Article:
In the specialty food and beverage industry, every detail counts. The coffee beans and tea leaves served, the food, customer service, design, layout: these all demand close attention when aiming to deliver the most efficient tea and coffee service.
Let’s look at shop layout in a little more detail. Whether it’s a small café or a spacious restaurant, the correct use of space won’t just reinforce branding and create a good atmosphere. It will also improve performance, efficiency, and even customer satisfaction.
Bryan Duggan, Manager in the Technical Department of speciality coffee roastery Counter Culture Coffee, tells me, “A thoughtful bar design is invaluable in making a café efficient.”
The less the barista has to travel between different areas of the coffee bar, the more efficient they will be. Shaving a few seconds off per beverage will, in a high-volume location, add up to significantly more customers served per barista per day.
Proximity to equipment, tools, milk, customers, and even visibility – these are key. So too is the espresso machine and grinder height. Underneath storage is a useful tool.
While it might be tempting to open up the space behind the bar to create a clean, modern aesthetic, Bryan reminds us that having too much space is a common mistake. The more room there is, the greater distance staff must go to serve customers.
Instead, use just the right amount of space needed to create the most efficient layout – and then rely on good design to avoid it looking cluttered. Take the multi-temp Marco Mix hot water distribution system, which Bryan points out makes for “a clean countertop” (and it also saves space by moving the water boiler under that counter).
Similarly, anything that doesn’t need to be behind the bar should be moved elsewhere. Kasim Ali, Founder of the World Tea Brewer’s Cup and the Cardiff-based Waterloo Tea chain, says, “If we can go a week without using any item behind the counter – it shouldn’t be there. If space is even more precious, then this week can be reduced all the way down to hours.”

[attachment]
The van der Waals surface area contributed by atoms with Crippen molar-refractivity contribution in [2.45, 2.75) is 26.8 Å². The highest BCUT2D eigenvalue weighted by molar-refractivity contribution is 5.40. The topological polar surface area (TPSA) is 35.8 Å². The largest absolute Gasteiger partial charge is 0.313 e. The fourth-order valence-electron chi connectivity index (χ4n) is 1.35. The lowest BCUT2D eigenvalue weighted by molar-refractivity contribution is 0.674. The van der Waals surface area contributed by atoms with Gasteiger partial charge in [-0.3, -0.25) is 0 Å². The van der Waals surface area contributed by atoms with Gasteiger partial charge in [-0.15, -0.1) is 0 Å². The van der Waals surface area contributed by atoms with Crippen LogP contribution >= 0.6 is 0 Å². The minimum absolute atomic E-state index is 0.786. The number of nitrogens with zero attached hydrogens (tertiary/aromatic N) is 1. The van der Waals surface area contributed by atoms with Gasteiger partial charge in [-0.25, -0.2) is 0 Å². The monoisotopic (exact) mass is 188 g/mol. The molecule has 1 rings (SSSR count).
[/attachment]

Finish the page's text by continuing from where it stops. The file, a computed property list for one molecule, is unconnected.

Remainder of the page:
Faster service will always equate to better customer satisfaction, but there are more ways design and layout can be used to improve service.
“An aesthetically pleasing environment almost always improves a customer experience, especially when coupled with a friendly interaction,” Bryan says.
He points out that poor design can make “ordering and receiving a drink uncomfortable because it [isn’t] clear or intuitive what to do as a customer”. People buying drinks should be able to immediately understand where they need to go to pay for and collect them.
Another point to consider: what should customers be able to see – and what should be hidden?
Kasim tells us, “Our teahouses have always aimed to be as open as possible – with the equipment and staff being as visible as possible… Counters where there are ‘barricades’ set up between the public and staff are also off-putting – with little peepholes in between machinery. The rise in undercounter technology is to be applauded to circumnavigate this potential pitfall.”
He uses the Marco Eco under-counter boilers and Uber fonts: the sleek design means customers can watch the tea-brewing taking place while baristas continue talking to them. This substantially increases the amount of interaction they have, compared to a traditional setup where the barista may turn their back on the customer, and in turn opens the door to much better service.
On the other hand, Bryan gives the examples of hiding the mess around the espresso station while making the pour over coffee bar accessible. Good visibility enables a good customer experience – but not everything needs to be in view!
No café owner, hotelier, or restaurateur can afford to overlook shop layout. An efficient and customer-orientated space can have a significant impact on customer satisfaction, retention, and profit levels. The right equipment – including hot beverage solutions – is a key part of this.
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